7 Tips to Help You Deal with an Alcoholic Spouse

By Andrew Macia | Published 9/1/2019 161

Man's hand reaching for glass of whisky (alcoholic spouse)

Living with an alcoholic is traumatic but there are ways to cope so that life becomes better (Photo source: iStock)

When someone you love suffers from an addiction, it can tear you apart. What’s more, the mere presence of the addiction completely removes your ability to communicate honestly. Being married to an alcoholic spouse is even worse. There are so many feelings involved. And, the people you love have the power to hurt you more than anyone else in your life.

Living with an alcoholic is traumatic. You’re affected from the time you wake up in the morning to the time you go to sleep at night. Still, when you know how to deal with your alcoholic spouse, life can become better. In fact, it may even lead to your spouse getting the help that’s needed to recover.

With that in mind, here are seven tips that you must read, review, and remember to help you cope with your alcoholic spouse.

1. Remember that severe alcoholism is a disease

It is very hard to believe that your spouse is no longer making an active choice to drink. However, when someone is an alcoholic, the choice to drink is no longer within their control, at least to some extent.

When problem drinking becomes severe, it is given the diagnosis of alcohol use disorder(AUD). It is considered to be a chronic relapsing brain disorder. It is characterized by the inability to stop or even cut back on heavy alcohol use even if there are adverse social, work, or health consequences.[1]

In order to fully understand this, it can be helpful to think of the way that you think of any other disease, such as cancer, heart disease, or a serious mental illness. Like those diseases, addiction is a complex disease process with biological, psychological, social, and environmental components.[2]

It is possible to make a choice to recover from alcoholism, particularly with treatment. In fact, according to a 2019 study on AUD, a quarter of individuals achieved either abstinent recovery (not drinking alcohol at all) or non-abstinent recovery (defined as asymptomatic low-risk drinking) without the benefit of treatment. However, a much greater percentage were able to stop drinking (43.2%) or cut back significantly (12.3%) if they received treatment.[3]

The National Institute on Alcohol Abuse and Alcoholism (NIAAA), more than a third of U.S. adults who were dependent on alcohol are now in full recovery. So, recovery is possible as long as your spouse is willing. Further, that may eventually be the case, even if it isn’t right now.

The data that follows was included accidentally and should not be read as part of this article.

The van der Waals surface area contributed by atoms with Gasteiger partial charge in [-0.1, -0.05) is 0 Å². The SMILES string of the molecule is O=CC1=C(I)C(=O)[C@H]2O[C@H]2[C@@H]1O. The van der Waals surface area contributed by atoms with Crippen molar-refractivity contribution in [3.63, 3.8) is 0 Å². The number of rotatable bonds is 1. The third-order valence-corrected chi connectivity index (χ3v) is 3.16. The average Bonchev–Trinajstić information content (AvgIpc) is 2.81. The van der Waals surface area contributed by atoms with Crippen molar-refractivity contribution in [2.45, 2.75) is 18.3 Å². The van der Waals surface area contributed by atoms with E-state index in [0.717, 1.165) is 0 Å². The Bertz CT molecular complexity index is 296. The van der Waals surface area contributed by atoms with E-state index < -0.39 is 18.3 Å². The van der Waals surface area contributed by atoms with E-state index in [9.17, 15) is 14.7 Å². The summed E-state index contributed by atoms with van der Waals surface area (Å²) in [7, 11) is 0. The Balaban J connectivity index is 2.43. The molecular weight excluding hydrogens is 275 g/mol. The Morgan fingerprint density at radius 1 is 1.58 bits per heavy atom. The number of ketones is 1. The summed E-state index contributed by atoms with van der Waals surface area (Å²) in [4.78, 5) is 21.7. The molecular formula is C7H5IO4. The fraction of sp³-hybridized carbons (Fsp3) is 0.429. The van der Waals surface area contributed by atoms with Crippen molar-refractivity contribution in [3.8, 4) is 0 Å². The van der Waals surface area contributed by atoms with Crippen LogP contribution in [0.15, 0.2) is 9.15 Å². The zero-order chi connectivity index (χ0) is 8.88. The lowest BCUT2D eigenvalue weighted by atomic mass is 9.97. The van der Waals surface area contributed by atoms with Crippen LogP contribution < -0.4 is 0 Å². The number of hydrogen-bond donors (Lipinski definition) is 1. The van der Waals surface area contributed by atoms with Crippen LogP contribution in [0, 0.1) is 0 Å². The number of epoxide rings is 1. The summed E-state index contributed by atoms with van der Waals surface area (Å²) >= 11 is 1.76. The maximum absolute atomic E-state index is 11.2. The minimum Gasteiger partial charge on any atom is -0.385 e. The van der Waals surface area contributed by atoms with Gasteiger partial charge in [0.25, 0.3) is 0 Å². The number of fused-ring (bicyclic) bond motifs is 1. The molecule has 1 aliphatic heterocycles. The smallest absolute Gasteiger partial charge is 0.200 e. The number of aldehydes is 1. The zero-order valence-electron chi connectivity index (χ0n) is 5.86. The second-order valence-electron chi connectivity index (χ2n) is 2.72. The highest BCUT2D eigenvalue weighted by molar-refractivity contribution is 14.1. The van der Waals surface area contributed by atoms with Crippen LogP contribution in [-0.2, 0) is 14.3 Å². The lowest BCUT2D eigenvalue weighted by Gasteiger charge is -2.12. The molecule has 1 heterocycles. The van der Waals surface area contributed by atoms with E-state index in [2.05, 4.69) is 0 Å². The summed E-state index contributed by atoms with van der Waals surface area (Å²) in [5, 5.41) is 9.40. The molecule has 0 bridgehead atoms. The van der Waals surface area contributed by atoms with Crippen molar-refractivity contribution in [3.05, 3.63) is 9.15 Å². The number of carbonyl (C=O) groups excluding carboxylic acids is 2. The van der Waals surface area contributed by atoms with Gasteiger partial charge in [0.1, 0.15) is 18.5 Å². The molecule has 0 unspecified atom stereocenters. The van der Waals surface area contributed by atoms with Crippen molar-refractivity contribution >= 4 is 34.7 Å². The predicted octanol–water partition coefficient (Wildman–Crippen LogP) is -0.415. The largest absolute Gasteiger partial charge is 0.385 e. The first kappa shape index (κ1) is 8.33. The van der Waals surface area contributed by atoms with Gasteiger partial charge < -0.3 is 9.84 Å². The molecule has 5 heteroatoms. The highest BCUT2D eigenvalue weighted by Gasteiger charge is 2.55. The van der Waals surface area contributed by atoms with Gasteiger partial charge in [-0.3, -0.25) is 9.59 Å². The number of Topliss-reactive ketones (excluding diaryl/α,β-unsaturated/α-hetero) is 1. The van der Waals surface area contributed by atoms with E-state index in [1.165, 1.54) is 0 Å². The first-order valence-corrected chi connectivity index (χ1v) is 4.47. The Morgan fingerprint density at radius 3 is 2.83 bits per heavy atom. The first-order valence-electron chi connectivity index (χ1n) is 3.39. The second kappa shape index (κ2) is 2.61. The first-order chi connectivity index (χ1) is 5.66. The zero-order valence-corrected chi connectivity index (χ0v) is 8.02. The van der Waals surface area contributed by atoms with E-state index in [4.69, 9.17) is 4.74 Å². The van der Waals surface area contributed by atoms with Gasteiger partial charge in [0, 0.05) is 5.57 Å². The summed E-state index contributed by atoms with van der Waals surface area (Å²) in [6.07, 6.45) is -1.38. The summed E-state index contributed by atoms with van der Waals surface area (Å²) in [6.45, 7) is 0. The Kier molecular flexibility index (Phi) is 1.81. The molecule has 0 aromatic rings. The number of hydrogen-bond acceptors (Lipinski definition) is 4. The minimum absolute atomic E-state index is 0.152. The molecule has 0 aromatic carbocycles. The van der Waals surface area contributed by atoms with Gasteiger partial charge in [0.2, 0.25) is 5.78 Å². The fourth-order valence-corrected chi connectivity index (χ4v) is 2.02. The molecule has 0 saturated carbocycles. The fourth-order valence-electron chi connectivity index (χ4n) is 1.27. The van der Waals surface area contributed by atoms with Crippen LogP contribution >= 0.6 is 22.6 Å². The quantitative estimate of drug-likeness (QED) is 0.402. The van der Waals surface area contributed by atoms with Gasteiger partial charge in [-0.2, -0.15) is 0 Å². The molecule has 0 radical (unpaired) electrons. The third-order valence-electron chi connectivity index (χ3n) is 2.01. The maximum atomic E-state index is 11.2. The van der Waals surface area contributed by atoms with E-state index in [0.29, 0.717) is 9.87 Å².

However, until the individual makes the decision to deal with their drinking, the disease of AUD remains unabated.

2. Don’t become angry

Your instinct is to respond to your spouse with anger when you know he or she has been drinking. It becomes tiring to cope with the stress. At times, it may even become unbearable.

Even so, maintain a sense of peace and patience. It may help to find a friend you can vent to about your anger. However, try to avoid targeting your spouse with those feelings. It may help to continually remind yourself that what you’re really angry at is the disease, not your spouse.

Remember, a good temper is much more likely to have a positive effect on your spouse in the long run. What you really want to accomplish is recovery from the disease of alcoholism. Maintaining a positive attitude, even if you eventually have to leave your spouse, is the best way to achieve that.

3. Focus on yourself

If you allow it to, your spouse’s alcoholism will take over your life. In fact, in a 2013 study by the University of Buffalo in New York and supported by the National Institute on Alcohol Abuse and Alcoholism, it was found that 50% of all marriages that involve one alcoholic spouse end in divorce.

There is nothing you can do to change your spouse’s alcoholism. That type of change has to come from within him or her.

However, what you can do is make sure you’re taking good care of yourself. Invest in your relationships with other people, with your children, and with your extended family members. Treat yourself to something you enjoy on occasion in order to give yourself a break from the turmoil at home. For instance, get a pedicure or enjoy a night out at the movies with friends. Doing these things will give you the stamina and resolve you need during this difficult time.

4. Have a simple, honest discussion but do it the right way

It’s good to talk about how your spouse’s alcoholism is affecting you, and your marriage, but make sure you choose your words carefully.

Statements that begin with “You always…” or “You make it hard to…” are only going to make your spouse defensive. Instead, choose “I” statements to convey how you feel, such as, “I’m having a difficult time sleeping at night because of the late nights you’re keeping.” Be gentle, but be firm in your statements. Above all, don’t become angry or accusing.

5. Don’t enable your alcoholic spouse or try to prevent consequences